If you own a home in the Tampa area, you probably know that this particular region of Florida is especially prone to sinkholes. Indeed, the Florida Department of Environmental Protection (FDEP) emphasizes that sinkholes can happen in many different parts of the state, but the Tampa Bay area, as well as other regions of West Central Florida, are particularly vulnerable to sinkhole activity.
Earlier this month, an article in The New York Times reported that a Pasco County sinkhole that opened in mid-July had claimed seven homes within a three-week period. Now, according to a recent report from U.S. News & World Report, geologists are committing more research efforts to the sinkhole problem in the Tampa Bay area, but they do not necessarily have any new answers.
Land O'Lakes Sinkhole Affects Seven Homes
According to The New York Times article, the sinkhole that opened up in Land O'Lakes on July 14 initially destroyed two homes. Over the course of several weeks, the sinkhole grew to 260 feet at its widest point, making it the biggest sinkhole that the county had seen in three decades. In terms of depth, experts predict that the sinkhole was approximately 50 feet deep. By August 7, four additional homes along the edge of the sinkhole had been condemned. The first two homes immediately were "swallowed up," with concerns that nearby houses would also be at risk. Within a short period of time, those concerns came to fruition.
Several environmental service contractors were hired to deal with the aftermath of the sinkhole. One contractor removed debris from the sinkhole area, leaving with an initial debris haul of "five semi-truck loads," to give you a sense of the destruction. Shortly thereafter, another contractor started to remove contaminated water from the area. According to Pasco County officials, the cleanup will not be completed for "months" given the severity and scale of the damage.
Geologists Study Recent Pasco County Sinkhole in Hopes of Addressing New Sinkhole Prevention Measures
Once it became clear that the sinkhole in Pasco County had stopped posing a danger to other residents in the Land O'Lakes community where is "destroyed two homes and rendered five others uninhabitable," the U.S. News & World Report noted that geologists from the University of South Florida (USF) began to conduct a study of the area. What do they want to learn? In short, those geologists "want to know if anything might have predicted the devastation, such as the way the lakefront neighborhood was developed."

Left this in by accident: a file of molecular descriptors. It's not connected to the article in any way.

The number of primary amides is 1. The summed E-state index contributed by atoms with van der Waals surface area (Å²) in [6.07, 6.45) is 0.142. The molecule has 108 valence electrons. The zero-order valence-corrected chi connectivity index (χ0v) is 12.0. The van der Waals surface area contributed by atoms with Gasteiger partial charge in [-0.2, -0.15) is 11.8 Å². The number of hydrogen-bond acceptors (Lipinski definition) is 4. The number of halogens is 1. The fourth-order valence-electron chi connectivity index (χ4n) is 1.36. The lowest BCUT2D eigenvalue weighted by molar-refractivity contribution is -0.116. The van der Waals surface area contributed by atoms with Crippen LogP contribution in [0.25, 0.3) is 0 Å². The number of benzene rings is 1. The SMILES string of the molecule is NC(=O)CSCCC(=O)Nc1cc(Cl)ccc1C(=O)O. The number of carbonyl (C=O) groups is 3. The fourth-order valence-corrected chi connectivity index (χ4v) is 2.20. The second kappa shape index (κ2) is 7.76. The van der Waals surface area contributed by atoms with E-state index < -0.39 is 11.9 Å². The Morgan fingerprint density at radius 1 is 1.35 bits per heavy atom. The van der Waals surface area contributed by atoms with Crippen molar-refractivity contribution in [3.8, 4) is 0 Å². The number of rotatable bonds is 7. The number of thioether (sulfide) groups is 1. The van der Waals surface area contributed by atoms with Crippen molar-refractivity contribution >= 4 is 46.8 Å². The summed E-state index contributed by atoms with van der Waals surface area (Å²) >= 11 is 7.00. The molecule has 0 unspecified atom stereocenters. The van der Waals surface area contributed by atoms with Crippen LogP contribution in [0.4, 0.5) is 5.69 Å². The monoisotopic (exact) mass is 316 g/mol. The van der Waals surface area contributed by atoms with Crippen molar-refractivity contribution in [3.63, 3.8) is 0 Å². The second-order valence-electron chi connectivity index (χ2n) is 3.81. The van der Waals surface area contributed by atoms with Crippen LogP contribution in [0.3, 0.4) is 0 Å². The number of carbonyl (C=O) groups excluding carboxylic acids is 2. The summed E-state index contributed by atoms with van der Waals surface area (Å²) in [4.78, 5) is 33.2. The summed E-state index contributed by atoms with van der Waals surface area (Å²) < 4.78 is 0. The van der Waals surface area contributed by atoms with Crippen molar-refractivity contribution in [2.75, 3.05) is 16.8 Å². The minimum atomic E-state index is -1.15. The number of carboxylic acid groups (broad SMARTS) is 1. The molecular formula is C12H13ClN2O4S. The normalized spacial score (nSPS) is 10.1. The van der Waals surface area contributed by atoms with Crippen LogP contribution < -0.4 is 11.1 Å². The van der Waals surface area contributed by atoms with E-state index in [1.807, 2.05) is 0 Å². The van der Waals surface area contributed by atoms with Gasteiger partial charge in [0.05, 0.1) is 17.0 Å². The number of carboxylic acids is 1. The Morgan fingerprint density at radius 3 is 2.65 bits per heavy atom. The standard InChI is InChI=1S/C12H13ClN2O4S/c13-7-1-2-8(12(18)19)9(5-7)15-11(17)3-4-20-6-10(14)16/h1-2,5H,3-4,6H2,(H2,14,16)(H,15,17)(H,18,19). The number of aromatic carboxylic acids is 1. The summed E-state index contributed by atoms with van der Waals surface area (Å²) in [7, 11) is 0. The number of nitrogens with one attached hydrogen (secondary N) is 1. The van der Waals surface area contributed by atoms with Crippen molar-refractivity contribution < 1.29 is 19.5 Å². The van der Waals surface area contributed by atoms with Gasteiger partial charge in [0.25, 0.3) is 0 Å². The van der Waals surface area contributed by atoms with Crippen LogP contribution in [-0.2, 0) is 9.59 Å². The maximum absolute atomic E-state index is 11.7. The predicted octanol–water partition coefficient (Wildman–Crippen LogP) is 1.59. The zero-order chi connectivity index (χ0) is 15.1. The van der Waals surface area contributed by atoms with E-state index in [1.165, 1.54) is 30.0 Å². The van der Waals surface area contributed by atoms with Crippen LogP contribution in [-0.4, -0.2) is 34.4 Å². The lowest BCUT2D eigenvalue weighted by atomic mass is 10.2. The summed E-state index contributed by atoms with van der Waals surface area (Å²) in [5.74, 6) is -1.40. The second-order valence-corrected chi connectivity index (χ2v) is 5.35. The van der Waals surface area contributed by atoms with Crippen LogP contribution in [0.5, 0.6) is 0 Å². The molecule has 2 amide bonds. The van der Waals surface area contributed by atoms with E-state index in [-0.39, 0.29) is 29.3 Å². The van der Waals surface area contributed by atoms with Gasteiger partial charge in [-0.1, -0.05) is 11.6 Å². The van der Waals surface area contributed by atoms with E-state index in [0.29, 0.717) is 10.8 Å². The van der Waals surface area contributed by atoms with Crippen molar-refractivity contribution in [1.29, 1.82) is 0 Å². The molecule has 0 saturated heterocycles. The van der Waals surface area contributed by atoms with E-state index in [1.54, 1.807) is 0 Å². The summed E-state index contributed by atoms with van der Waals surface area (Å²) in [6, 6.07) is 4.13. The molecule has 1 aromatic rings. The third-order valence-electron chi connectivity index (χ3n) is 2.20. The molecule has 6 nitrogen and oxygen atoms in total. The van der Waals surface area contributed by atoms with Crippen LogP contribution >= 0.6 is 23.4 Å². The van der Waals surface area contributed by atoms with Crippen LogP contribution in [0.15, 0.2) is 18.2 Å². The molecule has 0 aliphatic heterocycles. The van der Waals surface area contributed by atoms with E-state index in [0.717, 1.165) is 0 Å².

According to Lori Collins, who is the lead USF researcher, "if we can say where these things are likely to occur . . . smarter decisions and regulations may emerge from that." The type of sinkhole that occurred recently in Pasco County is a particularly abrupt kind, and they are most often caused by human action such as "groundwater pumping for irrigation or residential taps."
While the researchers cannot yet say for certain what caused the sinkhole, it is possible that residential construction in Florida could play a role. Part of the issue is that the geological makeup of the land has inherent hazards, but a potential outcome may be that some areas of Tampa Bay simply are not safe for residential use. To us, the biggest question is going to be, how are the insurers of the condemned homes treating the claims and displacement of their insureds? While the news watches the sinkhole, we will watch the insurers and how their actions impact the lives of those damaged by the sinkhole.
Contact a Tampa Bay Area Sinkhole Damage Lawyer
If you have questions about sinkhole coverage, filing a sinkhole damage claim, or feel your insurer has not treated you fairly, a Tampa Bay sinkhole claims lawyer can assist you. Contact the Wells Law Group, P.A. today.